When Sasha Waltz & Guests last appeared at the Brooklyn Academy of Music in 2002, the dancers blasted through Waltz’s 2000 K , the first work in a trilogy that tested the extremes the body can reach or be pushed toward. The performers dropped to the floor like logs, picked one another up by folds of skin, mashed themselves against sheets of glass. Impromptus (2004) is a kinder, gentler work, but no less bleak.

Waltz is a co-artistic director of Berlin’s Schaub am Lehniner Platz. She needn’t stint on dancers or scenery and has produced some extravagant contemporary spectacles. She has said that in making Impromptus she wanted to create something “precious, small, and delicate.” But, although the cast numbers only seven, the stage design by Thomas Schenk and the choreographer is magnificent in its austerity. Two angled, sloping platforms fill the stage, the higher one connected to the lower one by several steps. At the back hangs a large trapezoidal panel that sways very slightly. The illusion is that of an almost floating, unstable landscape, and the first dancer to appear, Xuan Shi, emphasizes the gravitational hazard—tilting off balance, stumbling and reeling as he travels up and down the large lower platform.

One of Waltz’s inspirations for the piece was “Der Wanderer an den Mond,” one of three Schubert lieder that Judith Simonis sings during the 70 minute dance. The dancers—alone, paired, grouped—are wanderers; they traverse this barren plain, move on, and return. However, they leave traces of their sojourn on the environment. Midway through the piece, various ones of them paint red or black lines down the legs of others and extend the lines along the floor. In case we wondered why Juan Kruz Diaz de Garaio Esnaola and Claudia de Serpa Soares have trekked onstage wearing rubber boots full of water that burble a rhythm with their every step, now we understand the symbolism. The water doesn’t represent the tears of the lamenting maiden Simonis sang about earlier (well, maybe. . .); poured from the boots, it causes the painted tracks to bleed and run down the slope. Rolling, crawling, thrashing dancers smear the color, reddening their garments and skin. Only for two is there purification. Maria Marti Colusi and tall Clémentine Deluy, who’ve struggled together earlier, undress and splash in a small pool that has miraculously opened in the higher platform.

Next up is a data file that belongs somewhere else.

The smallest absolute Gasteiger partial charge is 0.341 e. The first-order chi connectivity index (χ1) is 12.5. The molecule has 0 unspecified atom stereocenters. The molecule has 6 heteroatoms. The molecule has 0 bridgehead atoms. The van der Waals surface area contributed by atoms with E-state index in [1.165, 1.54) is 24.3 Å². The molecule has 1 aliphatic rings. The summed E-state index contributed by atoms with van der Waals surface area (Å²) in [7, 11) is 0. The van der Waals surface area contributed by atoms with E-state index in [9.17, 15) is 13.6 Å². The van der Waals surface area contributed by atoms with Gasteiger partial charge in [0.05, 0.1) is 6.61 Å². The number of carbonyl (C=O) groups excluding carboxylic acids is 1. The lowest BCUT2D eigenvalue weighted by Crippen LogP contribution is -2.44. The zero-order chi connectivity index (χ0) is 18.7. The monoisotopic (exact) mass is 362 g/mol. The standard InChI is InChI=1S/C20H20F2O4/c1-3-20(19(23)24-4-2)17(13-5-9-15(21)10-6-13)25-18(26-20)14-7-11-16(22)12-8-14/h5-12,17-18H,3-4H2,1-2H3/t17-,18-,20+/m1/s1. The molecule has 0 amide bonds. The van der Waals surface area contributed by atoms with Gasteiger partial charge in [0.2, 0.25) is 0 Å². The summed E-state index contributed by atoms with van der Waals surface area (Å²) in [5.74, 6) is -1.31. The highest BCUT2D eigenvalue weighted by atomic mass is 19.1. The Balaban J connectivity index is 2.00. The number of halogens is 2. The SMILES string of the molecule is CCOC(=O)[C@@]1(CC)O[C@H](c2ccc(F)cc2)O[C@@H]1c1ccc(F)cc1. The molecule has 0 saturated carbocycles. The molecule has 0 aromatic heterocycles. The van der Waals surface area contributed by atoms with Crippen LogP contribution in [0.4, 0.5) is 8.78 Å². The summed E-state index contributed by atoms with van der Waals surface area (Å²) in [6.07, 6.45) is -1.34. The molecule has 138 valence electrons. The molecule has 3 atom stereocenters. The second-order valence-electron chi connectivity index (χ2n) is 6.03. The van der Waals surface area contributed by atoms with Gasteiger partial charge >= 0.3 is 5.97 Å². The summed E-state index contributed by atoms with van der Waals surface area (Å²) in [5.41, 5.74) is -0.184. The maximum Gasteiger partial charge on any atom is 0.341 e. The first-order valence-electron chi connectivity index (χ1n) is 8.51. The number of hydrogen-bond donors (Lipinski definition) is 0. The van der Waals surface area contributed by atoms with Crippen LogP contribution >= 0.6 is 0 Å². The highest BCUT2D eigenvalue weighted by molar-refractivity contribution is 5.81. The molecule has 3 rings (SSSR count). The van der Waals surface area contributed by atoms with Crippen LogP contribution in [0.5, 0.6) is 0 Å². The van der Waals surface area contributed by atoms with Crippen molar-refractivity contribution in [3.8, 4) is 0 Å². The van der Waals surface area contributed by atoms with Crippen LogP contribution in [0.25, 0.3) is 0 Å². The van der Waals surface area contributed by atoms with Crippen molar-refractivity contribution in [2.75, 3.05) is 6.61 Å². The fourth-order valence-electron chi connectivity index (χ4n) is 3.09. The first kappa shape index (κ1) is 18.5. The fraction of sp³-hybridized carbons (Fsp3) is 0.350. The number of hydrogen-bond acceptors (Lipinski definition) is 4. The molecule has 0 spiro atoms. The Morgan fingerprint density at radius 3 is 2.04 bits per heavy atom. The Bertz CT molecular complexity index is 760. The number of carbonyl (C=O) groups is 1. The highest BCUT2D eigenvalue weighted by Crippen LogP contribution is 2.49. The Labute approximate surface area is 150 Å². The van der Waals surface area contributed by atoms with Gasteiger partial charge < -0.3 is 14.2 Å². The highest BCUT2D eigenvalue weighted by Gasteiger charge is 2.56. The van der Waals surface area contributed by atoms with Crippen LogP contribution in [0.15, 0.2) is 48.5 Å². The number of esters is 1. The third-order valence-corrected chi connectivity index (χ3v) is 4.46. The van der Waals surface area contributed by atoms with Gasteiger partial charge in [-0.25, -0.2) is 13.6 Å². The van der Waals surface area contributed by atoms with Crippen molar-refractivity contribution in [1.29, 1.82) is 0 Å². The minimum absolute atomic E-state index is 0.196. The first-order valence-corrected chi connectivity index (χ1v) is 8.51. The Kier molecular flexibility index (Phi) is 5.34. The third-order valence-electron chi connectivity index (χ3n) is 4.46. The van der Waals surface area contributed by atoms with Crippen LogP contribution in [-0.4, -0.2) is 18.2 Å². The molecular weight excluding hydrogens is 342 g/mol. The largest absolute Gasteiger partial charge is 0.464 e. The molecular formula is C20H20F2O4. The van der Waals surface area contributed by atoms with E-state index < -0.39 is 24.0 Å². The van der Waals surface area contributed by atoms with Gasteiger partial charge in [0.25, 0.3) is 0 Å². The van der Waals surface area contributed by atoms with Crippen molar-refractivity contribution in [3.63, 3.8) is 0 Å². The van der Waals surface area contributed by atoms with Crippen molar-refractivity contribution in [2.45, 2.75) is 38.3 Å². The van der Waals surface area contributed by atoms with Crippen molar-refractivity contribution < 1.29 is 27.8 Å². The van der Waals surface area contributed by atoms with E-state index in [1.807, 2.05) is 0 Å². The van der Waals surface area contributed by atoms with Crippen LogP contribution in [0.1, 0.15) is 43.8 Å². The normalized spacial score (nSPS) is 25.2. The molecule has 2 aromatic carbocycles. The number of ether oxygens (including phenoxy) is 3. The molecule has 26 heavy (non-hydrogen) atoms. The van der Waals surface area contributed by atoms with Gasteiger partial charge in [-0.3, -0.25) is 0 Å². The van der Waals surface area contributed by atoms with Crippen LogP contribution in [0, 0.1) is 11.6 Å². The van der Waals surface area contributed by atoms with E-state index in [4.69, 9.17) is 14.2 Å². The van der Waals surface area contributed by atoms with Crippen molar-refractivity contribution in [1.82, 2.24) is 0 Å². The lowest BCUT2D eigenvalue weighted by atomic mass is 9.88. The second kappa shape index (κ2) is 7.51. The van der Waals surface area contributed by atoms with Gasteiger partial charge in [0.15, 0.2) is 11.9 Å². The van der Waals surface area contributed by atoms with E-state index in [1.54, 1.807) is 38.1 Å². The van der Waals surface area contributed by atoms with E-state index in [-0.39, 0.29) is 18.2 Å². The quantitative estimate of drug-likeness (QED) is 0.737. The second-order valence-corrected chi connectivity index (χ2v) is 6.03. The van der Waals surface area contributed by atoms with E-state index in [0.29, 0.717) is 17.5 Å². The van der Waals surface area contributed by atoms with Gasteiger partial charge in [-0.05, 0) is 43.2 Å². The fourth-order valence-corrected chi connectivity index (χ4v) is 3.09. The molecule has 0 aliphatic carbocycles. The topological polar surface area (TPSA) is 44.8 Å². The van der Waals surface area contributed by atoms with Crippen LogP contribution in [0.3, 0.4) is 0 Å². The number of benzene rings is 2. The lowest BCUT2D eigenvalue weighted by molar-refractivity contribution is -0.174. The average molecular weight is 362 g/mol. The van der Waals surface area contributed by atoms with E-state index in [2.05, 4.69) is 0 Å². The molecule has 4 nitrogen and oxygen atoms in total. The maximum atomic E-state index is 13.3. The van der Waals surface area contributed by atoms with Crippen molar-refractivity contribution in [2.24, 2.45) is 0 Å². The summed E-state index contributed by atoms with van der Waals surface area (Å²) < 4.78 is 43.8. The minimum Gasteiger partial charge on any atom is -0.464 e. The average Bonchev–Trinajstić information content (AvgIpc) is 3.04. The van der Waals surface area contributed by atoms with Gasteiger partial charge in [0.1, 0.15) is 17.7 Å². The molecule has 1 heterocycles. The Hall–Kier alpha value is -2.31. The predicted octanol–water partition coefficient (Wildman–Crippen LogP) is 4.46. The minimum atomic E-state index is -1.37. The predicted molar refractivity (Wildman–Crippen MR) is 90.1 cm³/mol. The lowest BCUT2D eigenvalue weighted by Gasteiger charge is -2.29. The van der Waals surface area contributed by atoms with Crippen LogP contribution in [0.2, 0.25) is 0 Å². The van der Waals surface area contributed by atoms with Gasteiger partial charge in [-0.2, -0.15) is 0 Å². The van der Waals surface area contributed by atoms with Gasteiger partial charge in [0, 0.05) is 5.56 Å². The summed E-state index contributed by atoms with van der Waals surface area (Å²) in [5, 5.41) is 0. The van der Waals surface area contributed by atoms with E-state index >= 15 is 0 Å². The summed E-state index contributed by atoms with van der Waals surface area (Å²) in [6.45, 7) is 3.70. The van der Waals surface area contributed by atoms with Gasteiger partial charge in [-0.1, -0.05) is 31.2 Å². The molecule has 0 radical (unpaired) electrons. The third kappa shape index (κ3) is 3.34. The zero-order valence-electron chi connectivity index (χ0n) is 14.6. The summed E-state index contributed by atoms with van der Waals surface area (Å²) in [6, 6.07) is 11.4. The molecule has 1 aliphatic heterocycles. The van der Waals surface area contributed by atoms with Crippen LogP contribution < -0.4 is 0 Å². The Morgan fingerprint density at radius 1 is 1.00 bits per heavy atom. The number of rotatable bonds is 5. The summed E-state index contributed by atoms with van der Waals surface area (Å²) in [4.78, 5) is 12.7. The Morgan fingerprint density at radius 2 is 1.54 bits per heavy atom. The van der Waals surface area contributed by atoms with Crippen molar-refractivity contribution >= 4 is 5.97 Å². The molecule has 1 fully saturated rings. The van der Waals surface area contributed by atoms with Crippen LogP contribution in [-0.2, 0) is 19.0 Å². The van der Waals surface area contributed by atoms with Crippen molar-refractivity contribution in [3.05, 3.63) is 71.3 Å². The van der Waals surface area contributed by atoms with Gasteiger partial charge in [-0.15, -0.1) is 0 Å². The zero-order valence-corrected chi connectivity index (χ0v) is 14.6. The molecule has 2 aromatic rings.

Schubert’s ravishing music (primarily five impromptus played by Cristina Marton) cloaks the dancers, sweetening their impassivity, affecting their phrasing. The music speaks of yearning for them, while they remain mute—united in solitude and uncertainty. In duets, as in a quartet, partners only occasionally manipulate each other with their hands; we see one person laid athwart another’s thighs, balanced on another’s back, gripped almost invisibly by clenched armpits, all the while sliding around into new sculptural configurations, the lifter becoming the lifted. Their bodies don’t seem to mold together but to slip lightly on skin. The effect is strangely beautiful. Luc Dunberry and Michal Mualem bring a robust dynamic to their encounter; Esnaola and Colusi seem almost unable to touch. I found the last duet, for Shi and Soares, most poignant—less structured as a display of evolving shapes, more nuanced. Several times, Soares advances on tiptoe, almost as if sleepwalking; Shi guides her, catching her as she falls backward. For a moment at the end, she’s on his shoulders. Then they back away from each other in silence.

Waltz’s dancers, some of whom have contributed choreography to the company’s repertory, are wonderful. One unforgettable image: Deluy frozen in an extreme back arch—a living embodiment of “hanging back.” Impromptus is a fragile work, as full of emptiness as it is of beauty.

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